Ndayé Kouagou

Text by Madeleine Planeix-Crocker

The Guru, 2023 (still) Courtesy: the artist and Fondation Louis Vuitton Paris

“Taking it slow with Ndayé Kouagou”

Ndayé Kouagou is not one to rue. However, on July 11th last, when the world learned of Czech author Milan Kundera’s passing, Kouagou took a moment of pause. Appropriate was the gesture of slowing down in recognition of the novelist who mused upon the modern need for speed. Thinking to the motorcyclist—a figure who, according to Kundera, revels in out-of-body ecstasy—, it’s precisely in these moments, when bits of life catch up, that the virtues of slowness (memory, sensuality, laughter) find their way back into the body. So, Kouagou, an avid cyclist of any two-wheeler (motorized or not), hit the brakes after a loaded year and just sat down for a sec.

Indeed, it is difficult to imagine Kouagou decelerating in light of recent months. At the end of 2022, the artist was invited by curators Claudia Buizza and Ludovic Delalande for his first institutional solo exhibition held at the Fondation Louis Vuitton (Paris). The invitation precipitated the production of a monumental film installation, as well as several new works on display in the Fondation’s “Open Space”, designated for contemporary art programming. Titled The Guru, the polished exhibit opened the following April, until the end of August. Pedal to the metal, Kouagou gathered his now well-acquainted team, including Axel Pelletanche (artistic director), Romain Cieutat (director), Ally Macrae (stylist), Oldie Mbany (make-up artist), and Flora Coupin (production assistant), who had collaborated shortly prior for the making of A coin is a coin (2022). Produced for Liste Art Fair Basel and currently on view in a group exhibit curated by myself at Mécènes du Sud (Montpellier), A coin is a coin will soon be presented at the Frac Île-de-France for Kouagou’s next solo show (Paris).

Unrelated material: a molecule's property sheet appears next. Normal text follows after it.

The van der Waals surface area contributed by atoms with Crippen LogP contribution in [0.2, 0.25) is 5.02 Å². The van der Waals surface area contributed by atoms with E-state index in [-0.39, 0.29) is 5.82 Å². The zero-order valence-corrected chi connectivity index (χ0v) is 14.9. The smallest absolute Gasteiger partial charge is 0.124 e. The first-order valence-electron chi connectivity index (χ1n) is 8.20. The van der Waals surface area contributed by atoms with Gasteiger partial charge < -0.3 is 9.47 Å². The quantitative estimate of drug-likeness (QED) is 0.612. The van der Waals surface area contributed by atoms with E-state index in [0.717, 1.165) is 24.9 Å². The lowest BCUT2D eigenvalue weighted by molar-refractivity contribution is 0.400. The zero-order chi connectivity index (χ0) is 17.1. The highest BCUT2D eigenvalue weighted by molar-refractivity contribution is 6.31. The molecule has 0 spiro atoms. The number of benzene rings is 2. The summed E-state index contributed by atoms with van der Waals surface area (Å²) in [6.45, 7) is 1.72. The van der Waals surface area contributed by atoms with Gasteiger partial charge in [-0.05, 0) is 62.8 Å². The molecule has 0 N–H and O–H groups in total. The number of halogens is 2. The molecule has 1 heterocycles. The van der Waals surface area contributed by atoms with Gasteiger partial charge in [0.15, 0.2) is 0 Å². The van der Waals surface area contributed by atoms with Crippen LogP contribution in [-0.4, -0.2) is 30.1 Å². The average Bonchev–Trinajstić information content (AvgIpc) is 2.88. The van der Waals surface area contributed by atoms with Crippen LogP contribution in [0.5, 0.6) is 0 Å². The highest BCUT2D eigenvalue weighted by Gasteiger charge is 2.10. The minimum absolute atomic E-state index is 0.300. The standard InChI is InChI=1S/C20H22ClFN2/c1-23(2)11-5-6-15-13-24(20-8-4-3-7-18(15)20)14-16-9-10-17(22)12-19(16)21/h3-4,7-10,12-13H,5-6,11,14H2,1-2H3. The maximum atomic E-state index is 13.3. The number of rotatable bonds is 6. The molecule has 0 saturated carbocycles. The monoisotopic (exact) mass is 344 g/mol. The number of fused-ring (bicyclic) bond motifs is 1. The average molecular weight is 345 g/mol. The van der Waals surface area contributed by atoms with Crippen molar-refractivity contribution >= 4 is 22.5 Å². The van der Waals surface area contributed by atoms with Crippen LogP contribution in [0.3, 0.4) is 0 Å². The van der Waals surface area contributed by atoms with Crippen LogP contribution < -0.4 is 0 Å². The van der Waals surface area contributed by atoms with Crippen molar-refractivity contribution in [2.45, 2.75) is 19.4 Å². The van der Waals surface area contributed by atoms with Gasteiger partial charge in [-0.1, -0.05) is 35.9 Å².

Good People Tv, 2021 (stills) Courtesy: the artist and Nir Altman, Munich

Good People Tv, 2021 (stills) Courtesy: the artist and Nir Altman, Munich

Kundera was not the first to comment on the politics of speed as a corollary to turbo-capitalism. An accelerated production process can also reflect an economy of means. This was the case for Kouagou and team’s first film series, Good People TV (2021). Imagined for the Curated Section of Frieze London in 2021, the three-part series parodies public service announcements (PSA), infomercials, and other televised interludes morphed into self-help mantras of sorts. Each episode is marked by a swift and succinct delivery, as announced by the series’ catchphrase: “Real good quick advice for you to become a good person.”

First displayed as a three-channel set-up placed in an upright triangle on a carpet branding the series’ promise (product?), the install serves both slick contemporary art and boxing ring vibes (same, same?). Enter at your own risk. While the sole protagonist’s output might trump intelligibility, it appears that speed serves as the proverbial hook. Indeed, visitors stay with the series for several looped viewings: “Anxious to have missed some substantial piece of information to finally become that ‘good person’ I’ve always hoped?”; “Because my curiosity is piqued by this spokesperson for self-improvement whose dubbed voice—performed by actress Salber Lee Williams—further troubles his gender-bending presence?” Dismantling binaries holds space for reveling in ambivalence. Whatever the reason, one exits the ring teetering—punch-drunk and amused, breathless and confused.

The twist? In the midst of his fast monologuing flow, Kouagou never once provides “real advice”, in the immediately applicable sense. One might still wonder: how does swallowing my own fluid (as recommended in Episode 2) actually make me “good”? Said-virtues are not to be found in the words themselves but in how they’re conveyed. Kouagou is selling you the medium that is the message that is the conversation he hopes to spark but not finish. That’s for you to do.